At the end of the study if you have found the ear clip useful you are welcome to keep it and if you are happy to keep sharing the data that would be great. But if you’re going to just throw it in a drawer, please can you post it back to us and we will use it on subsequent studies.

Thank you very much for your time and effort and we hope this data will be useful.

I would be very happy to chat with you about the study or HRV in general, and if you have any question just email or call.

Consent Form

Once you have read the Information above, if you have any questions you can email me, or we can arrange a time to chat.

1. When you are ready to fill in the ‘consent form’, can you please click on the button below and the PDF will open in a new web page.

2. Then click on the buttons in the PDF to answer the questions and enter the ‘Name’, ‘Date’, and ‘Email’.

3. Then can you go to “Print” the form, BUT instead of printing it to paper with your printer, select “Save as PDF” and “Print” to save to your computer.
(This way all the information you have entered in the form will be kept). Then can you email the newly saved PDF form to me .

Installation and Setup

Installation and setup for the Kyto Ear Clip and the CameraHRV App for the research project

We have two recordings we would like you to do every day, so before you instal any apps have a think about how you want to do this.

If you have two smart devices, like a phone and a tablet it may be easiest to instal the camera HRV app on the phone and the ear clip app on the tablet. Then when you want to take a recording you could just start recording the ear clip data with the elite HRV app then start the camera HRV app to record from your finger.

If you have only got one device, it is possible to do both recordings simultaneously, but you just need to be a little bit more organised. Again, start the elite HRV recording then you can minimise it and start recording with the camera HRV (It has to be this way around as if you minimise the camera app it stops working). The elite HRV app will vibrate and give a beep when it has finished recording but you can just ignore this until you have finished recording with the camera HRV. Once you have finished the camera HRV recording name the session and save then switchback to the elite HRV app and save that recording.
Once you get used to it, it is not as difficult as it sounds. BUT you can always just record one followed by the other, it will take a bit longer, but it is a lot simpler to do.

One point to note is that on an Android phone, the camera flash can get a bit hot to hold your finger on and on some devices seems to only record for one minute. So, it may be better to use an iPhone for the camera HRV App if you can.

Installation and setup:

First, please charge the Kyto device by plugging in the charging cable into a USB port on a phone charger or computer.

To record the HRV data from the Kyto ear clip device, we are using a smartphone app called “Elite HRV”. It is available for both Android and iPhone.

Elite HRV – https://elitehrv.com/

https://play.google.com/store/apps/details?id=com.elitehrv.app&hl=en_GB

https://apps.apple.com/gb/app/elite-hrv/id868829970

Please download the app from the “Google Play” store or Apple “App Store” and I will send you an anonymous participant ID name and anonymous participant email address and Password, to log-in to the Apps.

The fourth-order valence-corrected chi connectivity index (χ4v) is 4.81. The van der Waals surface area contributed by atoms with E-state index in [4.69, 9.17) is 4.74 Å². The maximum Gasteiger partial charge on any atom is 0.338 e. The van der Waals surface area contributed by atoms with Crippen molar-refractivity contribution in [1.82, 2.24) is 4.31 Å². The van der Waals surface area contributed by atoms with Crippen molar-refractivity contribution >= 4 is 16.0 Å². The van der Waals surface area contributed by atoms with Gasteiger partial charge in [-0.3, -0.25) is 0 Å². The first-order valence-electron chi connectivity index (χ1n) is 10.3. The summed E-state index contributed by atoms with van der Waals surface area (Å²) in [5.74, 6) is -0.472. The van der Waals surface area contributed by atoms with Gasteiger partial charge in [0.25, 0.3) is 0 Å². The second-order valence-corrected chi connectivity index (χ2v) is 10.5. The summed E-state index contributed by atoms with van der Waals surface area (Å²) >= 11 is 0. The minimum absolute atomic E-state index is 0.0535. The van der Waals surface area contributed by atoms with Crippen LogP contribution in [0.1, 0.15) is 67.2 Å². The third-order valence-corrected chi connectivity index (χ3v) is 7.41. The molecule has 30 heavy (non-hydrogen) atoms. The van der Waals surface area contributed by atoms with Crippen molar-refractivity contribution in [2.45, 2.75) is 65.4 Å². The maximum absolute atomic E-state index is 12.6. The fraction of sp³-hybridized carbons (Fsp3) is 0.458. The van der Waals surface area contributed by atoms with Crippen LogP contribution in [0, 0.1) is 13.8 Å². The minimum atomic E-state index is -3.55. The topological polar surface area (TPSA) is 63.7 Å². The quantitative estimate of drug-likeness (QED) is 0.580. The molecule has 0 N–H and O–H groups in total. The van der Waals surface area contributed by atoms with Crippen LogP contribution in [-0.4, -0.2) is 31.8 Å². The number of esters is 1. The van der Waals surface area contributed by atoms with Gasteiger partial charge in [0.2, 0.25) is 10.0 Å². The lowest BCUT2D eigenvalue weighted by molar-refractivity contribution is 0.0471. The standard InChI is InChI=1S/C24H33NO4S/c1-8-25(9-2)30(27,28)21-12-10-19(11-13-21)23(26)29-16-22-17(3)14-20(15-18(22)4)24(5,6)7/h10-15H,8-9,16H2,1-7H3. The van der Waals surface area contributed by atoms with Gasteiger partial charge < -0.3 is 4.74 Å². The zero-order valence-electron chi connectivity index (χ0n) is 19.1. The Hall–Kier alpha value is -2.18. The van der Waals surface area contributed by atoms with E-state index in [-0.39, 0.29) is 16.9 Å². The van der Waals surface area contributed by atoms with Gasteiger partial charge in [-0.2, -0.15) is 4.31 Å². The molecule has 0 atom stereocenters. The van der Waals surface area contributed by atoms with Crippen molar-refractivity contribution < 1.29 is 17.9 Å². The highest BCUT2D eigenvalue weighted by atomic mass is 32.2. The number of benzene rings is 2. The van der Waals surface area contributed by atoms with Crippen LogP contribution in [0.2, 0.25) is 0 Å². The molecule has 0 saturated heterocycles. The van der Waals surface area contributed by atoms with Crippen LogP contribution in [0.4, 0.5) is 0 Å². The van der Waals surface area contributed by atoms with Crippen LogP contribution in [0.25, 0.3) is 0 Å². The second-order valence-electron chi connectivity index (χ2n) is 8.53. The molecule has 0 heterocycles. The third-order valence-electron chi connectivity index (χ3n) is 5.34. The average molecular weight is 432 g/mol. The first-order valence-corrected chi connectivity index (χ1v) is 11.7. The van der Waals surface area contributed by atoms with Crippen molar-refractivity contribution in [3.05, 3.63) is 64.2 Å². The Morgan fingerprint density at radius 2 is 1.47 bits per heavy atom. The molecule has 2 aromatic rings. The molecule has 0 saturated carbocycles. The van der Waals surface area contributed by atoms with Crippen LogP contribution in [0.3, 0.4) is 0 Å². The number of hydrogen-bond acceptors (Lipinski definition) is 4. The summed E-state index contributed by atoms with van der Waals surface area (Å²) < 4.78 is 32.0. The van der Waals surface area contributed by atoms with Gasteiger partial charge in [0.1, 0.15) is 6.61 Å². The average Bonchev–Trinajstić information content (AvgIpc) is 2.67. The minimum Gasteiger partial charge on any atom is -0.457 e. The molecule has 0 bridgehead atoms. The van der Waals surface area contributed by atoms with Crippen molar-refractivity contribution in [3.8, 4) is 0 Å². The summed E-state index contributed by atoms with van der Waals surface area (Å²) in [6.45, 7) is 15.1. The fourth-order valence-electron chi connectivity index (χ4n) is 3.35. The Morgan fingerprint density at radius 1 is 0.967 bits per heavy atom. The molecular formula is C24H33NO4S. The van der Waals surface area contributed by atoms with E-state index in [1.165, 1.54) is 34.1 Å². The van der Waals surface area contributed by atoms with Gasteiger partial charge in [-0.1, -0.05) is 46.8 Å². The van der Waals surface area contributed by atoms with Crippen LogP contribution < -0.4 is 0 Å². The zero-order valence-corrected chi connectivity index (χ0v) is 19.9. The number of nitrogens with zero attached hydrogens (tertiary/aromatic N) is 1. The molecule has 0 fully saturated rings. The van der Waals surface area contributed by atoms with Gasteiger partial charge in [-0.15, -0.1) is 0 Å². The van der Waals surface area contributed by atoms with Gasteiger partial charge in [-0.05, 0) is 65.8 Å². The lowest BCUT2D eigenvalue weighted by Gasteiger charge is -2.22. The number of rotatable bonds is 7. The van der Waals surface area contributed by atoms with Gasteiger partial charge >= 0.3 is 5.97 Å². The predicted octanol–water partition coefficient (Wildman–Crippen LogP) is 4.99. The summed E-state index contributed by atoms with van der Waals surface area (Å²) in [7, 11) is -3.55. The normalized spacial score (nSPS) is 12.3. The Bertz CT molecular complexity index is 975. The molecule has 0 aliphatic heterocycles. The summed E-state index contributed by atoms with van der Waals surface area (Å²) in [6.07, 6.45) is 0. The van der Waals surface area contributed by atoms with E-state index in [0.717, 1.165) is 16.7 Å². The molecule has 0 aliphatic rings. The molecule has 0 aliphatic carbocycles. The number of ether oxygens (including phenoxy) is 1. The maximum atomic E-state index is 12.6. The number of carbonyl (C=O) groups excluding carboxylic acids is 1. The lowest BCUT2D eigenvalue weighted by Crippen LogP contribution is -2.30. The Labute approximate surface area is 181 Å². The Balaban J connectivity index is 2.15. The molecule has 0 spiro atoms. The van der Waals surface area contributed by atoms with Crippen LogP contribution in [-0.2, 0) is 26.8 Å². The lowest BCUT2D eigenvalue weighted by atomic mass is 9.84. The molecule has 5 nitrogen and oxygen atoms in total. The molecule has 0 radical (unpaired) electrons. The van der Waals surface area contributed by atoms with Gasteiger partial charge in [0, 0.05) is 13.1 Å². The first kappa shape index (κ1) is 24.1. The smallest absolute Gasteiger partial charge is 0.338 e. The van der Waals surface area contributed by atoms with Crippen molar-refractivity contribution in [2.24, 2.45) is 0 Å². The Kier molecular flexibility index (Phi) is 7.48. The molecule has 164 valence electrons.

When you first open the Elite HRV App, you will be asked “What Brings you…” just select what best fits. Then select “Sign up With Email” . Please use the anonymous participant email and Password that I have sent you and save it. Then accept the “Policy & Terms”.

Then you will be asked to “Connect My Sensor” to connect the Kyto ear clip device to your smartphone, first make sure your phone’s Bluetooth is enabled. Then plug in the ear clip into the Kyto which will turn it on and put it on your ear lobe. The name of the Kyto will be something like “BT_HRM_9_XXXX….”.

The App will prompt you to record some HRV data. When you have done this can you please click on the blue head icon in the top right corner. This takes you to your profile page and then click on the “View Profile”. Can you put your anonymous participant ID name in the “Name” field and fill in the other fields, (If you do not want to put your full ‘Date of Birth’ you can put the 1st of January and your year of Birth).

To start taking a measurement a new session, press the circular button with a plus mark in the middle on the bottom (It will look slightly different in different devices).

You will be presented with three options “Morning HRV test”, “Open reading”, and “HRV snapshot”.

Use the “Morning HRV test” option for the first thing when you wake up while you are still lying down in bed, you can only do this once a day.

To do your HRV recording at any other times use the “Open reading”.

The “HRV snapshot” is just to take a 1-minute recording which is not use to this study. You can do ether the “Morning HRV test” or “Open reading”. But the App encourages you to do the morning recording, so most plots and summary statistics are about the morning recording. So, I do both the morning and an open recording in the evening every day.

The first time you go to either of these options you will need to set the recording time to “5:15”. You also need the select your “Body position”, you can have:

Sitting, Standing, Lying Down, Squatting, or On the Go.

There has just been an update to the software, so there is a difference between the iOS and Android. (but this will probably change on the Android soon)

On the Android there is an option to have a “Stabilization period”. This is some time after you press the “Take Test” button before the recording starts. This means you can put the phone down and get comfortable. Then once the App has started to record your HRV, you can slide to the right to get the display that shows your heart rate in real-time.

On the iOS, when you press the “Take Test” button you will see a live preview of the HRV data, BUT it is not recording, so when you are settled, comfortable and have a good signal. you need to press the “Start Reading” and the countdown will start.